Triceps Bench Dip
This classic triceps exercise gives your tris a powerful workout.
Place two flat benches parallel to each other, leaving approximately the length of your outstretched legs in between them. When estimating the distance between the benches, try to leave just enough room so that you can dip down and engage your triceps without hitting your back on the bench.
Sit on the edge of one bench and face the other bench, with your hands at your sides on the bench you're sitting on and your fingers facing the other bench. Scoot your butt forward and place your feet on the opposite bench, with your legs slightly bent. Grip the bench you are sitting on with your fingers.
- From the starting position, engage your arms and lift yourself off the bench so that you are being held up by your hands on one bench and the heels of your feet on the other bench (see Photo 1).
- Drop your body down to perform a triceps dip, making sure to keep your hips as close as possible to the bench your hands are resting on. Keep your elbows in throughout the movement. This will help focus the effort on the triceps and will prevent injury to the shoulders. Keep a tall posture through the movement; do not hunch over or drop your head (see Photo 2).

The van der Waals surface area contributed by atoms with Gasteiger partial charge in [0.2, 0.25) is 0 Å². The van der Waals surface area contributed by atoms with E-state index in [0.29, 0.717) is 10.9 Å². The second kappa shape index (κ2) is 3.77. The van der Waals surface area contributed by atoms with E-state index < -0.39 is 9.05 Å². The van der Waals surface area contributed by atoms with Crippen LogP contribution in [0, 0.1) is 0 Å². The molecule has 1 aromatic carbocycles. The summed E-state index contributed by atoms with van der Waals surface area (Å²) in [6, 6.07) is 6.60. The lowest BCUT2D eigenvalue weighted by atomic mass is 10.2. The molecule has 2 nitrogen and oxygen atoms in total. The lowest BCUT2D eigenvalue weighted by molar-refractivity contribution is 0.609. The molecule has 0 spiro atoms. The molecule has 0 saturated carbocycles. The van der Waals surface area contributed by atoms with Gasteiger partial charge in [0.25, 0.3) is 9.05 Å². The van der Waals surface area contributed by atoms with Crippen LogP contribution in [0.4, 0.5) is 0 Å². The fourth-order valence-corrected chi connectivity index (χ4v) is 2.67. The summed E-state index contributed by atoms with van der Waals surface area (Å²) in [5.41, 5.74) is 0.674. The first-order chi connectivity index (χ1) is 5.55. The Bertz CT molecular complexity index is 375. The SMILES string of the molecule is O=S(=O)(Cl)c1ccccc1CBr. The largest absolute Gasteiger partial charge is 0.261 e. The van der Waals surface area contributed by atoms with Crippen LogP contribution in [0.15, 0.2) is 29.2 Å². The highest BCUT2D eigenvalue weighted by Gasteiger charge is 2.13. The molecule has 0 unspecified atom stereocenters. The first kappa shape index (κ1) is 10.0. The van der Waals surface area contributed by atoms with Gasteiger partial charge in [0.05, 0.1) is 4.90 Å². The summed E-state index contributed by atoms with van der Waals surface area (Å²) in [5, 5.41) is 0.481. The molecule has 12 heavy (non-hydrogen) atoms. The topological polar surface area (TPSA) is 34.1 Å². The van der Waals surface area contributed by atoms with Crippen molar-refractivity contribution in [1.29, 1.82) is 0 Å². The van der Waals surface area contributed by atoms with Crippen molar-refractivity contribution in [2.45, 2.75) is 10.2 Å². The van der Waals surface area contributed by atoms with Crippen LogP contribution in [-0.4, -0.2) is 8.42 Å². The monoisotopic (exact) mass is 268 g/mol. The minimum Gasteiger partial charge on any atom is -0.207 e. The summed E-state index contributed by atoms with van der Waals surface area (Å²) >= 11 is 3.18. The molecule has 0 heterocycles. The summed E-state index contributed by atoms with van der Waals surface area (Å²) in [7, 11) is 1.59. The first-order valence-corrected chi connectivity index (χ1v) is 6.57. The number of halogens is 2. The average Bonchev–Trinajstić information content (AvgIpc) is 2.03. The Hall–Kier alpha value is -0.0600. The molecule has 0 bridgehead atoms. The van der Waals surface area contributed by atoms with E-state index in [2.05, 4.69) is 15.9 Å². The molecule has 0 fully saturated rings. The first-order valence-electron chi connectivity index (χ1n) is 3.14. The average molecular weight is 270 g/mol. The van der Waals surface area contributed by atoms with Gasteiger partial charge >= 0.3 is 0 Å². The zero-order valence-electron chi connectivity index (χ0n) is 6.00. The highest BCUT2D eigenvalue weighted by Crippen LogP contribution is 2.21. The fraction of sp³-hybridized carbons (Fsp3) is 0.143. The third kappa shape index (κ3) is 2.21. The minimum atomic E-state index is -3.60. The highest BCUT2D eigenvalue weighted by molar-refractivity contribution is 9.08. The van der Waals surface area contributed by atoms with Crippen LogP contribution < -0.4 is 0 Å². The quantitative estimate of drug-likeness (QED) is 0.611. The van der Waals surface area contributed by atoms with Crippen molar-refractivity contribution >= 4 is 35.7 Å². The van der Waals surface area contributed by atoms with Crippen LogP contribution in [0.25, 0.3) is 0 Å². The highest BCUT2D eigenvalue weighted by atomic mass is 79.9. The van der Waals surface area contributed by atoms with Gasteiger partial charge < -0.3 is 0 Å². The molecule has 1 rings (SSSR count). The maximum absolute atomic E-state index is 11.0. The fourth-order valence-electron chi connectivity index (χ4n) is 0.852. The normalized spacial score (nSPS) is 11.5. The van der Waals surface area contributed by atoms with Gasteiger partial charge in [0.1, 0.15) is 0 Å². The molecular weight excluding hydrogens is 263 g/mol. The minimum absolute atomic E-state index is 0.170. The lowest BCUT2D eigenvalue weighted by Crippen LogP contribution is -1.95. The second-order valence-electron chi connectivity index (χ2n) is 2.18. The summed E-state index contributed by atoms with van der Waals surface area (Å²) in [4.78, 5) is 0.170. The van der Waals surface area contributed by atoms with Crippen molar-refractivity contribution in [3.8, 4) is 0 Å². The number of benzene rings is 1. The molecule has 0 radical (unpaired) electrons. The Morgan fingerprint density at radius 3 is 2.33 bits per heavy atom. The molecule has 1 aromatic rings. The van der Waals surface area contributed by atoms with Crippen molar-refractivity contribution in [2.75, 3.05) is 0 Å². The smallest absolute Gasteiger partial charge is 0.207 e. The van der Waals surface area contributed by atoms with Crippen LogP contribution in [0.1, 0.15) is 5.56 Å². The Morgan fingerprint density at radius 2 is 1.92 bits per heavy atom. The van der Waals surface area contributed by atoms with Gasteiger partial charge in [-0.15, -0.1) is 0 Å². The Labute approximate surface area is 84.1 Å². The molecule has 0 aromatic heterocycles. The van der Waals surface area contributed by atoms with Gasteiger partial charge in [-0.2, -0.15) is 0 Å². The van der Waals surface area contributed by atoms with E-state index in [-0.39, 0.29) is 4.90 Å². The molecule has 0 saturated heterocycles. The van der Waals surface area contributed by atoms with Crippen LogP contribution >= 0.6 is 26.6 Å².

- When you reach the bottom of the dip, reverse the motion and push your body back up to starting position. When you reach the starting position you have completed one repetition.
If you find the triceps bench dip too challenging to begin with, try it with only your upper body supported on a bench and your legs straight out in front of you with your heels resting on the floor. This will take some of the weight off of your triceps, enabling you to build triceps strength while maintaining proper form.
About Billy Polson: Billy Polson is the founder and co-owner of DIAKADI Body training gym, which was voted the best personal training gym in San Francisco by CitySearch in 2006. A competitive swimmer and triathlete in his own right, Polson has over 15 years of experience working as a coach and trainer, and was recently named by Men's Journal Magazine (December 2005) as one of the Top 100 Trainers in America.